I attempt gender neutrality to the best of my abilities because I want my son to have a chance to become the person he is to be on his own, as much as possible. Once he starts making preferences, I will support them, but he's too young for that right now, even in the toy arena. Soon enough, peer pressure will kick in, and already the world is responding to him as a boy. And, as someone else said, he's also already observing the gender roles and biases in our culture. By trying to deemphasize those things where I can, I am just trying to give him a chance to discover and establish his own personality.

Having said that, I do see a lot of problems with clearly engrained male and female traits. Even if these traits are partly nature, they are definitely emphasized by our culture, and often they are harmful. I don't want DS to be unable to express his emotions, nor would I want a daughter to be unable to assert herself fully. So, I am also trying to parent in a more gender neutral manner in hopes that my early influence on him will minimize the naturally male, culturally enhanced traits which I believe could harm his ability to be a complete, strong and loving person when he is older.

I already celebrate the many wonderful qualities I see in DS, and look forward to celebrating the unique qualities of him as a person as he grows and his personality unfolds. He's a great little guy and I don't want to get in the way of that. Nor do I want society to decide who will be for him, and while I can't stop that, I think I have a duty to in these early years to minimize it in whatever ways I can (hence, the emphasis on bright fun clothes).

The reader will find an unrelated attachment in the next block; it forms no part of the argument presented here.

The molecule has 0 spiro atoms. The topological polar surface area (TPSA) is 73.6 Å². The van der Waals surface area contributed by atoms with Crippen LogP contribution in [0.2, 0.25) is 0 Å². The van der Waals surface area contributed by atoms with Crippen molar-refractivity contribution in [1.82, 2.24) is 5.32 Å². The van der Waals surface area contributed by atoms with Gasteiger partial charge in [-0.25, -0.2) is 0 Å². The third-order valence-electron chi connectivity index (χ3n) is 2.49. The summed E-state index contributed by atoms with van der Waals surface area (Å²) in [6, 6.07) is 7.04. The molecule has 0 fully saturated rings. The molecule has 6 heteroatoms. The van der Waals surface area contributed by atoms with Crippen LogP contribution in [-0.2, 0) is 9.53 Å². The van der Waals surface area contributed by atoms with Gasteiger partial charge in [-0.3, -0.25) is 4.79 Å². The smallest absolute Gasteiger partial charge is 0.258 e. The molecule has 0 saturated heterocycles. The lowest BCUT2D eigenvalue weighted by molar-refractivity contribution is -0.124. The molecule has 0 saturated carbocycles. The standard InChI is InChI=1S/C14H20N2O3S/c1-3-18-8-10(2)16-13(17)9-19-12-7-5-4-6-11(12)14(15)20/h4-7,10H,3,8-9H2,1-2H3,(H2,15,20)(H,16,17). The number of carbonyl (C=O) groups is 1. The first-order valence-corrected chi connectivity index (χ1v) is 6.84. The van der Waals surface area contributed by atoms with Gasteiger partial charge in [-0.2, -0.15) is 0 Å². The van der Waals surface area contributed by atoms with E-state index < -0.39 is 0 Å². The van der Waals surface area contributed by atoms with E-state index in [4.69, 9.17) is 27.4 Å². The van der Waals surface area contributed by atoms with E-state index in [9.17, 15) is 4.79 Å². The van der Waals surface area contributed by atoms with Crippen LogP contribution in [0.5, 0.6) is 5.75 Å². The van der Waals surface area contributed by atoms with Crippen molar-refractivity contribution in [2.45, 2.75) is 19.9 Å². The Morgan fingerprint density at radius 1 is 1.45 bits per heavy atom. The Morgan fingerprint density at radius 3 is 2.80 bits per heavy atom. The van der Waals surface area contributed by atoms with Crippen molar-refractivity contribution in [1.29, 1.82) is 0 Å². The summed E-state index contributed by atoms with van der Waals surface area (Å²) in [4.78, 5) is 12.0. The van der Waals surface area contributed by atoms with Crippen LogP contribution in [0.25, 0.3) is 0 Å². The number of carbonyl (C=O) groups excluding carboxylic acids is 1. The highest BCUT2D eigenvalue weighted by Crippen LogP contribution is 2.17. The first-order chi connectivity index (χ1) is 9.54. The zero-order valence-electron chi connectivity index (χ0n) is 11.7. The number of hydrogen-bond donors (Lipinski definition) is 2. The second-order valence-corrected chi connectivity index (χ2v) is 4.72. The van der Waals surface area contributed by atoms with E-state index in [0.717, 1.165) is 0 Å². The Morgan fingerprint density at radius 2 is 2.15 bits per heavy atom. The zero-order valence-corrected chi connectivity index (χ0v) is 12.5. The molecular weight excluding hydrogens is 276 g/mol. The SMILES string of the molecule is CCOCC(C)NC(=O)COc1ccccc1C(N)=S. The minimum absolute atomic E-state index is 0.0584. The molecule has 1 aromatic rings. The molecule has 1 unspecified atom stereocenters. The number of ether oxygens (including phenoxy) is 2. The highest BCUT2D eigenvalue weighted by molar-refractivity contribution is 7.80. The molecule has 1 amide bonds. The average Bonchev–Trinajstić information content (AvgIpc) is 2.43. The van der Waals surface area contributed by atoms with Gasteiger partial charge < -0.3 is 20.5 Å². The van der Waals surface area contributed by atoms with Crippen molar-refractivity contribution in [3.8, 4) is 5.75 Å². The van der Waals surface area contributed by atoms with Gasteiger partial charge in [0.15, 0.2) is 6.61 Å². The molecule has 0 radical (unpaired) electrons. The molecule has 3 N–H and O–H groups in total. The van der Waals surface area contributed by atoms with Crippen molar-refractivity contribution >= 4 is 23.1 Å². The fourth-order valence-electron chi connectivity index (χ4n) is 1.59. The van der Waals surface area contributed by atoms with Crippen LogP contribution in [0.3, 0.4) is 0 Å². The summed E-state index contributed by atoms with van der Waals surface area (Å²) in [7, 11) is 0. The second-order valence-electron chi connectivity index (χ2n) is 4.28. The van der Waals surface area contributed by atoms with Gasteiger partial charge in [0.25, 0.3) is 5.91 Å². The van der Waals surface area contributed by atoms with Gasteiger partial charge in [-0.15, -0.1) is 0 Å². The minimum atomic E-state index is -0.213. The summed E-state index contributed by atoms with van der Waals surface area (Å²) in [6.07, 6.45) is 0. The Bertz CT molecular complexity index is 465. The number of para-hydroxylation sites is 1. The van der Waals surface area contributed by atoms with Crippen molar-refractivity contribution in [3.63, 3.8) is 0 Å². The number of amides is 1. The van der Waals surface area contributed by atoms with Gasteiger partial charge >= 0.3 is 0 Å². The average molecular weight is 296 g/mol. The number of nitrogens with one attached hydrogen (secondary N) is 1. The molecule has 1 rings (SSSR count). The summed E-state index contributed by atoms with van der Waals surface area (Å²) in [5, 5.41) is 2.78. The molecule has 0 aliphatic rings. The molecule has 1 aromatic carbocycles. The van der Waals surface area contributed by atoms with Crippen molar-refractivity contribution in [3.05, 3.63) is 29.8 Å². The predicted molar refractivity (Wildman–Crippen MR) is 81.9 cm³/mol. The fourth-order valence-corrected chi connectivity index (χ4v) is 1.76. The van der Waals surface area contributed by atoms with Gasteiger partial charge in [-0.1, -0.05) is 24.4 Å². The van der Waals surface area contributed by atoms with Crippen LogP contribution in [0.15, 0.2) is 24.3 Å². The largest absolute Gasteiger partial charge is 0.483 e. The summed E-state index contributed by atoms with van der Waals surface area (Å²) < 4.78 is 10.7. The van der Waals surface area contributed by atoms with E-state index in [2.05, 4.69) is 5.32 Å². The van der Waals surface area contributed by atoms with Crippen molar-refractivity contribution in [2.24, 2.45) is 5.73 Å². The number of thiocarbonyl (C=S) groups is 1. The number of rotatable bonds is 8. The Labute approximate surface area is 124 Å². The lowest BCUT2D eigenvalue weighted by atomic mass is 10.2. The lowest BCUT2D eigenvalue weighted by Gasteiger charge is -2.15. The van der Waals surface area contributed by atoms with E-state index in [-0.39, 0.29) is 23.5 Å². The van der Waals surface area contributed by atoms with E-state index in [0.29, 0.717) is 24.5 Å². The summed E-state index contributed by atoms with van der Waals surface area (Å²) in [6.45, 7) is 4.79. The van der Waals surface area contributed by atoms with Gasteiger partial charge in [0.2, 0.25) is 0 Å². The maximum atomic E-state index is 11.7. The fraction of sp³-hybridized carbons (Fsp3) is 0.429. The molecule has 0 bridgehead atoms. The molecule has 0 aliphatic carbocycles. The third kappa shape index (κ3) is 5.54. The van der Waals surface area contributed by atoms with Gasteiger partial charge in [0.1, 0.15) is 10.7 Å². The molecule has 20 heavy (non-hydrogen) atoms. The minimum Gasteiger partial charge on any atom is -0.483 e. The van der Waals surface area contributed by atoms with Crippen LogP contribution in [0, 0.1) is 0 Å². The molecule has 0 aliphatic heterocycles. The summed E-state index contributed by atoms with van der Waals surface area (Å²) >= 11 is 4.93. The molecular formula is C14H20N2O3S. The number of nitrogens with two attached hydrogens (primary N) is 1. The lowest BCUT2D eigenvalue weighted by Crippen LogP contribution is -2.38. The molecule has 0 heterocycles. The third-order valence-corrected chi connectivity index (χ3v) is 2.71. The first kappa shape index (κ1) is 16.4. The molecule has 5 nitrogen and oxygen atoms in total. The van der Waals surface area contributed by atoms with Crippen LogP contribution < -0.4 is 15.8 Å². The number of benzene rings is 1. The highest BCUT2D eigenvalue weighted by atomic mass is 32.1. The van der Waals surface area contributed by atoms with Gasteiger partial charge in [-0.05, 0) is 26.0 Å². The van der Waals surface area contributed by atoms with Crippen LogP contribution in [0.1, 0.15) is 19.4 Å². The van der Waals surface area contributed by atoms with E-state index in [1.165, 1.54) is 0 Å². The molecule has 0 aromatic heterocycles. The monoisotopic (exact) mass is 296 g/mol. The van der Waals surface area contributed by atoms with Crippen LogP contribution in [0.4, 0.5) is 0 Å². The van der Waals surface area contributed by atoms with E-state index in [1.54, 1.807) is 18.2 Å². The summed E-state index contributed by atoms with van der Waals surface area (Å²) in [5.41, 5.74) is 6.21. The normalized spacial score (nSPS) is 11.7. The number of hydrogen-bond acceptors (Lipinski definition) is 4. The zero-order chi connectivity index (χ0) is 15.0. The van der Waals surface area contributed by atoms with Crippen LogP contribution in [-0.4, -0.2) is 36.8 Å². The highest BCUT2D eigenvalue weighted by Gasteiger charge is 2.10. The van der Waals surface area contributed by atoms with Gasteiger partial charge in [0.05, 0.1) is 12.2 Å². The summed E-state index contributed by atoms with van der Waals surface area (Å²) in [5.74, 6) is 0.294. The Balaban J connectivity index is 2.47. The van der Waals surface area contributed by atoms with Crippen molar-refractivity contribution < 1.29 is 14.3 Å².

sleepies, I am confused as to which post(s) you're responding to in the first part of your post. I certainly don't think anyone here in this threat is purposely raising their DS to be mean, rough, or aggressive.

K.
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#19 of 39 Old 02-28-2002, 10:53 PM
 
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I will probably get flamed here, but I think that it is harder to raise young boys than it is young girls to be gender biased. People seem to think that there isn't a problem with a little girl who is a tomboy, or who is confident asserting herself. She is seen as a strong young girl, even as a toddler. I have a friend who has a girl who has all the typical qualities assigned to boys. People always tell her how great her daughter is, how they love her "fiestiness." They think it's great that she loves to "run with the boys" and get dirty in the sand, so to speak. I, on the other hand, have been criticised for "allowing" my boy to cry when someone hurts him or his feelings at the playground. I have had strangers make snide comments when my boys come in with their dolls. I once had a woman tell me that my boys were going to grow up to be wimps if I let them carry those dolls everywhere.

I have two wonderful and nuturing boys (thanks in part to their love of their dolls) and I am confident that they will grow up to be wonderful men, if society would grant them as much respect as they do the tomboy girl they think is so cute.

Sorry for the rant, it was a bad day today -- partly due to the above.
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#20 of 39 Old 02-28-2002, 11:49 PM